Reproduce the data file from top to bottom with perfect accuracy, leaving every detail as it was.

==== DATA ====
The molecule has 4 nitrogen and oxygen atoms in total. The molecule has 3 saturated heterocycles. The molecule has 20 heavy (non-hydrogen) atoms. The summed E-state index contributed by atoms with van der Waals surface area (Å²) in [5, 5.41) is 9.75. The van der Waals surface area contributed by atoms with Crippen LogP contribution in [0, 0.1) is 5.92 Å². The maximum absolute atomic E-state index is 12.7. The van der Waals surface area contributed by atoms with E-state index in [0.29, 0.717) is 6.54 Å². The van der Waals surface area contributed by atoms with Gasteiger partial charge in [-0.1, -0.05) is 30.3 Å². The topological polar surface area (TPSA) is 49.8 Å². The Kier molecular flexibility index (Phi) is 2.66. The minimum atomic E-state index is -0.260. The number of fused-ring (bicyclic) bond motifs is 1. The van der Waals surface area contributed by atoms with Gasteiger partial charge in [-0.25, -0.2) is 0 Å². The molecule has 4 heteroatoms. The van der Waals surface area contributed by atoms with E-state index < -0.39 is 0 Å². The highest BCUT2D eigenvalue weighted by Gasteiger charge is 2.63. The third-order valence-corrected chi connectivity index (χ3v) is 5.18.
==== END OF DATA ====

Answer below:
The molecule has 4 nitrogen and oxygen atoms in total. The molecule has 3 saturated heterocycles. The molecule has 20 heavy (non-hydrogen) atoms. The summed E-state index contributed by atoms with van der Waals surface area (Å²) in [5, 5.41) is 9.75. The van der Waals surface area contributed by atoms with Crippen LogP contribution in [0, 0.1) is 5.92 Å². The maximum absolute atomic E-state index is 12.7. The van der Waals surface area contributed by atoms with E-state index in [0.29, 0.717) is 6.54 Å². The van der Waals surface area contributed by atoms with Gasteiger partial charge in [-0.1, -0.05) is 30.3 Å². The topological polar surface area (TPSA) is 49.8 Å². The Kier molecular flexibility index (Phi) is 2.66. The minimum atomic E-state index is -0.260. The number of fused-ring (bicyclic) bond motifs is 1. The van der Waals surface area contributed by atoms with Gasteiger partial charge in [-0.25, -0.2) is 0 Å². The molecule has 4 heteroatoms. The van der Waals surface area contributed by atoms with E-state index < -0.39 is 0 Å². The highest BCUT2D eigenvalue weighted by Gasteiger charge is 2.63. The third-order valence-corrected chi connectivity index (χ3v) is 5.18.